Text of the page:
Somehow, the highest-rated prospects in the land appear to be O.K. with that.
“There’s been a major, subtle shift in college football in the last five years that the elite schools are using to their advantage,” said Gary Danielson, a CBS Sports analyst. “Crowded depth charts are no longer a hindrance to recruiting.”
Brandon Huffman, the national recruiting editor for 247Sports, a high school scouting site, pointed to Rashaan Evans as a vital precedent. A linebacker ranked No. 1 in his high school class at the position, he forsook offers from elite programs where he would have started immediately and chose Alabama, where he did not start until the College Football Playoff of his junior season. After his senior year, Evans was a first-round N.F.L. draft pick in 2018.
Future prospects notice such developments, Huffman said. They see that paying their dues for a couple of years at Alabama and starting only a season or two can be worthwhile down the line.
“That,” Huffman said, “is why Alabama does what Alabama does.”
Deionte Thompson, a first-team All-American safety who did not start until his junior season, said he had chosen Alabama because he came “from a winning background” and did not want to be “someplace where I was miserable losing.”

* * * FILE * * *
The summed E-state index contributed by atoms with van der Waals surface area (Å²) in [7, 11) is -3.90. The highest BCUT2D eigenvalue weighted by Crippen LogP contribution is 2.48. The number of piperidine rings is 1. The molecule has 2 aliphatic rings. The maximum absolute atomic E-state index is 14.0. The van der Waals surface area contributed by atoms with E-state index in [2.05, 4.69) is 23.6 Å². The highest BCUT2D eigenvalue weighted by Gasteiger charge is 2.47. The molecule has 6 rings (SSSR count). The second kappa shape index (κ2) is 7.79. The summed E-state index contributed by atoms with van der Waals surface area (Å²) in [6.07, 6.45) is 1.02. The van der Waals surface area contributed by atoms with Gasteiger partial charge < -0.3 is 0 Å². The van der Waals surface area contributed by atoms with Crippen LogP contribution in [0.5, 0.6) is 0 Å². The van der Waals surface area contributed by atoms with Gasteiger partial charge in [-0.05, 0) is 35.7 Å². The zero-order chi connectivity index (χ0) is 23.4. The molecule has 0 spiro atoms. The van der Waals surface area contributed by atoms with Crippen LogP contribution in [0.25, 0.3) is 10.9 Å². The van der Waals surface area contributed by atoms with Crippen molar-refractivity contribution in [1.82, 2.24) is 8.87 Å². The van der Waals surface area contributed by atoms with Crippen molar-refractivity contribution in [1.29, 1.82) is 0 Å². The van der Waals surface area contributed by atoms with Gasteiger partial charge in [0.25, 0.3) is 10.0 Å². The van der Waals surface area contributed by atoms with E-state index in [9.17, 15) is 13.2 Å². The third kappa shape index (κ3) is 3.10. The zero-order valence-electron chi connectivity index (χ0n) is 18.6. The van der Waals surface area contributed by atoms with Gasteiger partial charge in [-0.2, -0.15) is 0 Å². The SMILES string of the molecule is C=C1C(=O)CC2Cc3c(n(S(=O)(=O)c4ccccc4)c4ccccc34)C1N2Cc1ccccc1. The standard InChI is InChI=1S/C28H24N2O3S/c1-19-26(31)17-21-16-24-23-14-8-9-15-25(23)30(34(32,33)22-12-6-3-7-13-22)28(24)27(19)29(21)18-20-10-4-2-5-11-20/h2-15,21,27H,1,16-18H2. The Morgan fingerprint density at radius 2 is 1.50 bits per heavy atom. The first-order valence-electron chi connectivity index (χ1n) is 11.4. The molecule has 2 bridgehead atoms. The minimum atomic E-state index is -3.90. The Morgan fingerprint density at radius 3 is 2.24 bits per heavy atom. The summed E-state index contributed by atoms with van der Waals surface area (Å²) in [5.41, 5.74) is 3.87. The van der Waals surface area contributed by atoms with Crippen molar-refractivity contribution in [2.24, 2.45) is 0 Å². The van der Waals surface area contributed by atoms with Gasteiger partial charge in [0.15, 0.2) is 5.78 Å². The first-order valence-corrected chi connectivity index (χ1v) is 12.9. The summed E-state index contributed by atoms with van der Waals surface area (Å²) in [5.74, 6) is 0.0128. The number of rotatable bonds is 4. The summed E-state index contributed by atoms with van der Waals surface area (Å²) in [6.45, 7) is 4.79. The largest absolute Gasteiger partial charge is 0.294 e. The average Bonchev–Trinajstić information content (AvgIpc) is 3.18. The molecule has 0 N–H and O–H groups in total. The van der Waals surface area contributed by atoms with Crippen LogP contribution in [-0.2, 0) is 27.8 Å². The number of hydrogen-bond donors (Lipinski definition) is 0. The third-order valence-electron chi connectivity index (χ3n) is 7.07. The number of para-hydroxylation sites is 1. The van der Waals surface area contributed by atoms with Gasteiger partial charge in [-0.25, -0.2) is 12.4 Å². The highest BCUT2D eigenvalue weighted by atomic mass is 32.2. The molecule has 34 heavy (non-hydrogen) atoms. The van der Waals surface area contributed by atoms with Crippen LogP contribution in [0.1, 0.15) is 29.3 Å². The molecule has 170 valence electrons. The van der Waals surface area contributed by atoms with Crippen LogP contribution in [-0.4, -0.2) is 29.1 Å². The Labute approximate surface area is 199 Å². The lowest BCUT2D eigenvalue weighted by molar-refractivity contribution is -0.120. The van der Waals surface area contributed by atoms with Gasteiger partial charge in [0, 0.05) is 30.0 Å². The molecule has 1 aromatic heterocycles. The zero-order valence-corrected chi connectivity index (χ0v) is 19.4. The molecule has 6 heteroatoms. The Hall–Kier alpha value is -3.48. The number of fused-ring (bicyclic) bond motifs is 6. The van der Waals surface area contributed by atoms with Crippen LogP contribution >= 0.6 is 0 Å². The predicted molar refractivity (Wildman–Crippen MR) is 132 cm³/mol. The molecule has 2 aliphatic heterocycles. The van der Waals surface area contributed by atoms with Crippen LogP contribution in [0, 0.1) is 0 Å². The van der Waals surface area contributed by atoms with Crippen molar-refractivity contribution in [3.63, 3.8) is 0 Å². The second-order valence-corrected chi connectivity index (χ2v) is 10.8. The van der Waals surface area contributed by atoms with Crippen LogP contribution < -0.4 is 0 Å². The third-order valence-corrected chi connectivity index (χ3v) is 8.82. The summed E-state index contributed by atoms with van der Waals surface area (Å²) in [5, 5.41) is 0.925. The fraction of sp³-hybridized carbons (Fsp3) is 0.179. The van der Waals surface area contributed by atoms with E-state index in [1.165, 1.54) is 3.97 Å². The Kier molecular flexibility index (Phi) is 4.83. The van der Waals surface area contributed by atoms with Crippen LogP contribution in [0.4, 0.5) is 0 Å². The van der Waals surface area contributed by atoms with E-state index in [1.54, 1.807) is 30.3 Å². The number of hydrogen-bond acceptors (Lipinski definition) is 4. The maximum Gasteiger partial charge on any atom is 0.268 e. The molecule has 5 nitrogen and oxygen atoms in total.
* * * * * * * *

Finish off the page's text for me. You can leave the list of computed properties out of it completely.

“I was able to grow so much during the time from me not being a starter to me being a full-time starter now,” he said. “I wouldn’t trade a moment.”
Not surprisingly, Clemson, the other dominant program of the College Football Playoff era, also hogs talent, creating depth rivaled only by Alabama’s. At the start of this season, Clemson replaced its starting quarterback, a senior who led the team to a conference title and a playoff berth last season, with a freshman: Trevor Lawrence, who by some measures is considered the highest-ranked recruit ever.
“Those top programs, you’re going to have competition,” said Joey King, who was Lawrence’s high school coach in Georgia. “I’ve always been leery of coaches who guarantee them a chance to play. Offer them a chance to compete. That’s what Trevor wanted.”